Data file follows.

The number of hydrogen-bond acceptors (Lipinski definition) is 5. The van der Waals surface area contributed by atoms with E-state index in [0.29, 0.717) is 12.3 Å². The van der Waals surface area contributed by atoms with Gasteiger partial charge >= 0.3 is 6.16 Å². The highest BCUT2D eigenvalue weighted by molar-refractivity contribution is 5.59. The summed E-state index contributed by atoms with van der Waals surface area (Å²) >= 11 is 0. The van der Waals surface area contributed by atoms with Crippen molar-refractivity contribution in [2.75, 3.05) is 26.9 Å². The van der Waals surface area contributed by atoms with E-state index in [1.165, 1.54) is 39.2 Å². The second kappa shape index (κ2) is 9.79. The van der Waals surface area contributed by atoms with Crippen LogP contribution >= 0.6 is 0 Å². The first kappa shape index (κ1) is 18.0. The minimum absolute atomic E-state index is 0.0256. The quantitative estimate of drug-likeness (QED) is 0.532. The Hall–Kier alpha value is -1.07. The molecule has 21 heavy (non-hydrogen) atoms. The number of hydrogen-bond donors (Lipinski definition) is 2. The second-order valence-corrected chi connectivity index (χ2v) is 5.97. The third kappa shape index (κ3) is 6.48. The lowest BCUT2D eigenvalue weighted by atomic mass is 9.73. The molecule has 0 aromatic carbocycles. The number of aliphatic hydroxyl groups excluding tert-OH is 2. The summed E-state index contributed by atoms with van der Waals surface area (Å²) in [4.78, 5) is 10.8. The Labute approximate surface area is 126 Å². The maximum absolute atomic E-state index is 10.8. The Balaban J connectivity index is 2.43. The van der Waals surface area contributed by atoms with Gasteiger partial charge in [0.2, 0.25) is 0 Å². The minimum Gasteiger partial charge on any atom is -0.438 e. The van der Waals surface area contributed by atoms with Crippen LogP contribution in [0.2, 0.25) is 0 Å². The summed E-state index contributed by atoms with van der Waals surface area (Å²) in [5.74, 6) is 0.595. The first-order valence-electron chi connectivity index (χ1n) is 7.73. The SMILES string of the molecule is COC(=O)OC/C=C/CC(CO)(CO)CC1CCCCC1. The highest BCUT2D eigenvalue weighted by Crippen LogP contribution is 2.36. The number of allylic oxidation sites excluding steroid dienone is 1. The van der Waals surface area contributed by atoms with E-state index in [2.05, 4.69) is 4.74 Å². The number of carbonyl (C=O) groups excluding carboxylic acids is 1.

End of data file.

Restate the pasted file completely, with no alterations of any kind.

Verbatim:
The number of hydrogen-bond acceptors (Lipinski definition) is 5. The van der Waals surface area contributed by atoms with E-state index in [0.29, 0.717) is 12.3 Å². The van der Waals surface area contributed by atoms with Gasteiger partial charge >= 0.3 is 6.16 Å². The highest BCUT2D eigenvalue weighted by molar-refractivity contribution is 5.59. The summed E-state index contributed by atoms with van der Waals surface area (Å²) >= 11 is 0. The van der Waals surface area contributed by atoms with Crippen molar-refractivity contribution in [2.75, 3.05) is 26.9 Å². The van der Waals surface area contributed by atoms with E-state index in [1.165, 1.54) is 39.2 Å². The second kappa shape index (κ2) is 9.79. The van der Waals surface area contributed by atoms with Crippen LogP contribution >= 0.6 is 0 Å². The first kappa shape index (κ1) is 18.0. The minimum absolute atomic E-state index is 0.0256. The quantitative estimate of drug-likeness (QED) is 0.532. The Hall–Kier alpha value is -1.07. The molecule has 21 heavy (non-hydrogen) atoms. The number of hydrogen-bond donors (Lipinski definition) is 2. The second-order valence-corrected chi connectivity index (χ2v) is 5.97. The third kappa shape index (κ3) is 6.48. The lowest BCUT2D eigenvalue weighted by atomic mass is 9.73. The molecule has 0 aromatic carbocycles. The number of aliphatic hydroxyl groups excluding tert-OH is 2. The summed E-state index contributed by atoms with van der Waals surface area (Å²) in [4.78, 5) is 10.8. The Labute approximate surface area is 126 Å². The maximum absolute atomic E-state index is 10.8. The Balaban J connectivity index is 2.43. The van der Waals surface area contributed by atoms with Gasteiger partial charge in [0.2, 0.25) is 0 Å². The minimum Gasteiger partial charge on any atom is -0.438 e. The van der Waals surface area contributed by atoms with Crippen LogP contribution in [0.2, 0.25) is 0 Å². The summed E-state index contributed by atoms with van der Waals surface area (Å²) in [5.74, 6) is 0.595. The first-order valence-electron chi connectivity index (χ1n) is 7.73. The SMILES string of the molecule is COC(=O)OC/C=C/CC(CO)(CO)CC1CCCCC1. The highest BCUT2D eigenvalue weighted by Crippen LogP contribution is 2.36. The number of allylic oxidation sites excluding steroid dienone is 1. The van der Waals surface area contributed by atoms with E-state index in [2.05, 4.69) is 4.74 Å². The number of carbonyl (C=O) groups excluding carboxylic acids is 1.